Simple behavioral approaches also offer promise, Chu says. From the current pandemic, we’ve learned that masking works and what steps can slow a pandemic’s spread. Businesses and schools’ preparedness plans have reduced transmission risk using clear and timely communication, social distancing, and masking, which could be extended for the next pandemic, says Dr. Molly McNairy, an associate professor at Weill Cornell center global health and attending physician at New York-Presbyterian Hospital in New York City.

 “Whatever companies can do to build that now that can be used and again and again,” McNairy says. “Without it, you go back to shutting everything down, which nobody wants to do.” McNairy feels that the workplace safety and wellness industry will grow over the next 2 to 5 years.

Some changes may stay in place long term. For example, masking in hospitals has been shown to reduce flu transmission and deaths, Chu notes, particularly in the very vulnerable.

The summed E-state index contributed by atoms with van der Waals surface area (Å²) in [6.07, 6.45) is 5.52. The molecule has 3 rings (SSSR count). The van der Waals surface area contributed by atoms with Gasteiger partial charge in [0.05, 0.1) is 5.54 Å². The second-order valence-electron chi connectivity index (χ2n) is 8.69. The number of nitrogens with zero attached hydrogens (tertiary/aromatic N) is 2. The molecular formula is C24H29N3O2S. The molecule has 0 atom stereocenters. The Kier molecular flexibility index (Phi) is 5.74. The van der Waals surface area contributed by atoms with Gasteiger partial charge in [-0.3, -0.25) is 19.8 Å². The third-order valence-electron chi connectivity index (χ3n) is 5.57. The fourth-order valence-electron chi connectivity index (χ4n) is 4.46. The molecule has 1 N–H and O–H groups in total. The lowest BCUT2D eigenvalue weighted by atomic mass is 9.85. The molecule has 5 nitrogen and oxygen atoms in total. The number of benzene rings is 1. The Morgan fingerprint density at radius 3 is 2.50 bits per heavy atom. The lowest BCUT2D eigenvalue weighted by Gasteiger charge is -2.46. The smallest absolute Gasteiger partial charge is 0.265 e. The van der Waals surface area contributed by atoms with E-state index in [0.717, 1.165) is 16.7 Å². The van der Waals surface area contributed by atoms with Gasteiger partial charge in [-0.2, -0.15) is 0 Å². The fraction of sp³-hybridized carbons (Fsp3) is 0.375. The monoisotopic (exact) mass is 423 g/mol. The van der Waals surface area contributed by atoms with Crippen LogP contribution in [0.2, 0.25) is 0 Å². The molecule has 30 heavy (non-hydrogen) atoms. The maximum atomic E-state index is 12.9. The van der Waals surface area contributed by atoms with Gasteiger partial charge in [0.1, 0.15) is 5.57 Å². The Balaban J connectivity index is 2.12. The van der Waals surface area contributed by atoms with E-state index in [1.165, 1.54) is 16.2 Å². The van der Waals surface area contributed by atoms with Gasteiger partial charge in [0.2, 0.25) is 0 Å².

Mysteries and inequities

Researchers are still working to unravel some challenges. For example, what’s termed “long COVID” can cause debilitating, long-term illness, with symptoms that persist beyond 30 to 60 days, Chu says. Experts know little about the numbers affected and why some get sick while others don’t.

Chu says that untangling long covid’s triggers is a top concern at the moment. Vaccines can reduce long COVID-19 risk, but breakthrough infections still occur, and vaccines aren’t completely protective against long covid.